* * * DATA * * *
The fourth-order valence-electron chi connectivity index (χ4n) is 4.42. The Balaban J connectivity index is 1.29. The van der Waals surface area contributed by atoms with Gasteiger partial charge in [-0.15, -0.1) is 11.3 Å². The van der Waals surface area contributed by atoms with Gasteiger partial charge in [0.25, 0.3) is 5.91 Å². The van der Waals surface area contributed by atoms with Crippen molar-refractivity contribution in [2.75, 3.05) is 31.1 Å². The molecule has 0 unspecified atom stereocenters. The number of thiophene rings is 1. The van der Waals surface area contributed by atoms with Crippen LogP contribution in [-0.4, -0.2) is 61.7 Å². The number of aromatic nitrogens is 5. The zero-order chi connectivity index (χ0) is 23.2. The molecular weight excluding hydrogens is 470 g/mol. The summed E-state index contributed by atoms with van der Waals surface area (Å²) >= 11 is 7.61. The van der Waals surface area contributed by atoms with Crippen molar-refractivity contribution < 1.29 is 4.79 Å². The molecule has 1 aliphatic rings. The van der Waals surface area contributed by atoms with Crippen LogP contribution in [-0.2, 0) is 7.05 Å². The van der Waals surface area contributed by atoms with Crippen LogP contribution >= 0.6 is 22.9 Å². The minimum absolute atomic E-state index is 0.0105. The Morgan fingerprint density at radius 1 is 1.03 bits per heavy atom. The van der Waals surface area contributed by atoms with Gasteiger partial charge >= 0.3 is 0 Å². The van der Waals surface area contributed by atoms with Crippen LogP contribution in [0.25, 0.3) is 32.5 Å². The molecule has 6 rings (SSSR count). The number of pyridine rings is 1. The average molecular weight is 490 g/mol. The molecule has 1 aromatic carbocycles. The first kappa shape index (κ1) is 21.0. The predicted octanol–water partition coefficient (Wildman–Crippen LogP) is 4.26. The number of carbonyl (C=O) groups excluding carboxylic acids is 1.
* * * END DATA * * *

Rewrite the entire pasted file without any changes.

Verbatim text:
The fourth-order valence-electron chi connectivity index (χ4n) is 4.42. The Balaban J connectivity index is 1.29. The van der Waals surface area contributed by atoms with Gasteiger partial charge in [-0.15, -0.1) is 11.3 Å². The van der Waals surface area contributed by atoms with Gasteiger partial charge in [0.25, 0.3) is 5.91 Å². The van der Waals surface area contributed by atoms with Crippen molar-refractivity contribution in [2.75, 3.05) is 31.1 Å². The molecule has 0 unspecified atom stereocenters. The number of thiophene rings is 1. The van der Waals surface area contributed by atoms with Crippen LogP contribution in [-0.4, -0.2) is 61.7 Å². The number of aromatic nitrogens is 5. The zero-order chi connectivity index (χ0) is 23.2. The molecular weight excluding hydrogens is 470 g/mol. The summed E-state index contributed by atoms with van der Waals surface area (Å²) >= 11 is 7.61. The van der Waals surface area contributed by atoms with Crippen molar-refractivity contribution < 1.29 is 4.79 Å². The molecule has 1 aliphatic rings. The van der Waals surface area contributed by atoms with Crippen LogP contribution in [-0.2, 0) is 7.05 Å². The van der Waals surface area contributed by atoms with Crippen LogP contribution >= 0.6 is 22.9 Å². The minimum absolute atomic E-state index is 0.0105. The Morgan fingerprint density at radius 1 is 1.03 bits per heavy atom. The van der Waals surface area contributed by atoms with Gasteiger partial charge >= 0.3 is 0 Å². The van der Waals surface area contributed by atoms with Crippen LogP contribution in [0.25, 0.3) is 32.5 Å². The molecule has 6 rings (SSSR count). The number of pyridine rings is 1. The average molecular weight is 490 g/mol. The molecule has 1 aromatic carbocycles. The first kappa shape index (κ1) is 21.0. The predicted octanol–water partition coefficient (Wildman–Crippen LogP) is 4.26. The number of carbonyl (C=O) groups excluding carboxylic acids is 1.